National Museum of Ethnology
10-1 Senri Expo Park, Suita, Osaka 565-8511, Japan
Special Exhibition Amazing show tents in Japan
(Tokyo Meisho) Tokyo no Daiyurakuchi Asakusa Koen no Nigiwai
(Tokyo Landscapes: Crowds in the Sixth District of Asakusa Park, a major amusement park in Tokyo) (Property of the National Museum of Japanese History)
Gurashi (topics to attract people's attention) and barkers encourage visitors to enter the world of amazing shows and exhibits.
This section focuses on various performances by people, including incredibly high-skilled acrobatics, performances in show tents, in which performers freely breathe in and out fire, water, and other things, and kabuki- and historical-narrative-based nozoki karakuri (peep shows).
Furansu Daikyokuba (Surie Ichiza) (French Circus: Cirque Soulie) (Property of the National Museum of Ethnology)
II – 1: Acrobatics
The visitors will see the genealogy of the groups of acrobatic performers popular in the Edo and Meiji periods, details of their skills, activities of the acrobatic groups that introduced circus skills and techniques from outside Japan in the Meiji period and after, and acrobatic folk entertainment established as entertainment to be performed by themselves as a result of the performances spreading to various places.
II – 2: Welcome to the show tent
This section features what a show tent where various performances were shown looked like, including actual human performers freely breathing out fire and swallowing and spitting out various things.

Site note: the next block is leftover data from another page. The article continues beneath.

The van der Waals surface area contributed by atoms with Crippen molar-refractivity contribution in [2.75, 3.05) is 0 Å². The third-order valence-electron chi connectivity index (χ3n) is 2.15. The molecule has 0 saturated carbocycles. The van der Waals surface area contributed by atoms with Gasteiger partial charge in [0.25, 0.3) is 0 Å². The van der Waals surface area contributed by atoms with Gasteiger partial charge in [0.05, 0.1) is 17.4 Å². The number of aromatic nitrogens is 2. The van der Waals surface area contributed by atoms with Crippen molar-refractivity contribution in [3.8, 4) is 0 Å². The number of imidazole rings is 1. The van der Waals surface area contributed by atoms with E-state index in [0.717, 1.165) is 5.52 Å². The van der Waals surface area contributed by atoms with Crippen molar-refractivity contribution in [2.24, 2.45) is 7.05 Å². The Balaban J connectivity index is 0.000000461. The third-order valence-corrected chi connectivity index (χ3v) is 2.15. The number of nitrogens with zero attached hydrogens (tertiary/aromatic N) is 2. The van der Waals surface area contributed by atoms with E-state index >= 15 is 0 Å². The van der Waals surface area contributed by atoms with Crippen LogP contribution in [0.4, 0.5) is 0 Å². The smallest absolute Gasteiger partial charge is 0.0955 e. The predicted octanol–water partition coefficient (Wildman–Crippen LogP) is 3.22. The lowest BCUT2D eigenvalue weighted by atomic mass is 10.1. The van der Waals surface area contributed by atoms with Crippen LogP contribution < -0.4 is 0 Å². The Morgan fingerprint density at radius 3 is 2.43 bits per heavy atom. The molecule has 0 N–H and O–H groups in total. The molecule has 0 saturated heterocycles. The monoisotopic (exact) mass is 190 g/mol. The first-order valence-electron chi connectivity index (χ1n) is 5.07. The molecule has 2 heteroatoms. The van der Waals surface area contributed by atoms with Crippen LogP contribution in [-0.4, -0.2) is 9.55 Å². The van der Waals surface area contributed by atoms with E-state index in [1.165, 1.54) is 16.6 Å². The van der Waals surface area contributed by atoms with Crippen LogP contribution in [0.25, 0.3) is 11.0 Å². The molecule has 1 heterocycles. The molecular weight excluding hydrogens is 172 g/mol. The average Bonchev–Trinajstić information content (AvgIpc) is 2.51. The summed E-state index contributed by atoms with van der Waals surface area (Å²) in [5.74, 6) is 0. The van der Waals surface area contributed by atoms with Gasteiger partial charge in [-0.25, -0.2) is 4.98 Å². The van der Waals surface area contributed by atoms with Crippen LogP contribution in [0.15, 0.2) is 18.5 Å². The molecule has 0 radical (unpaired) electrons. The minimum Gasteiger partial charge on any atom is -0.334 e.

II – 3: Plays
This section focuses on plays based on the world of stories that are already widely known through various genres such as kabuki plays, puppet shows and other performances, historical narratives and rakugo entertainment, comic and romantic novels, and other literature.
Tokyo Meisho no Uchi Asakusa-ku Kinryuzan Sensoji Keidai Ichiran (Tokyo Landscapes: A bird's-eye view of the premises of Kinryuzan Sensoji Temple) (Property of the National Museum of Japanese History)
This section showcases nishikie (colored woodblock prints) and photos depicting the crowds and show tents in the entertainment areas of cities and premises of shrines and temples.
Here, visitors can see various exhibits of familiar things transformed into unexpected shapes, shapes that look more real than the real thing, animals of an unknown world, and strange items to stimulate and satisfy people's curiosity.
Konjaku Miken Seibutsu Mouko no Shinzu (Never Seen Before: True Picture of a Live Wild Tiger) (Property of the National Museum of Japanese History)
IV – 1: Crafts
The exhibits include various shapes created, using everyday familiar items as materials, other shapes created by assembling things in a witty manner, and items that cannot possibly move but have been made movable. Crafts creatively and elaborately made for shows are displayed.
IV – 2: Dolls
This section showcases doll shows depicting various scenes not viewable in real life, using dolls that look more real than real human beings to show fleeting expressions, fictional figures, historical figures, scenes of cruelty, and others.
IV – 3: Animals
The exhibits show how rare animals and birds brought from outside the country enjoyed popularity as the shows travelled around the country.
IV – 4: Exotic lands
This section shows how the image of exotic lands developed and became popular as one of the major themes of the various genres of the shows.
Denki Shokikai Kyomon Tenkan (Exhibition of Electrical Equipment) (Property of the National Museum of Japanese History)
This section shows the relationship between the shows that introduced new things from Europe and the U.S. since the Meiji period and the museums that have helped spread scientific knowledge and information and, moreover, the effect of these shows on plays, films, and other creative activities.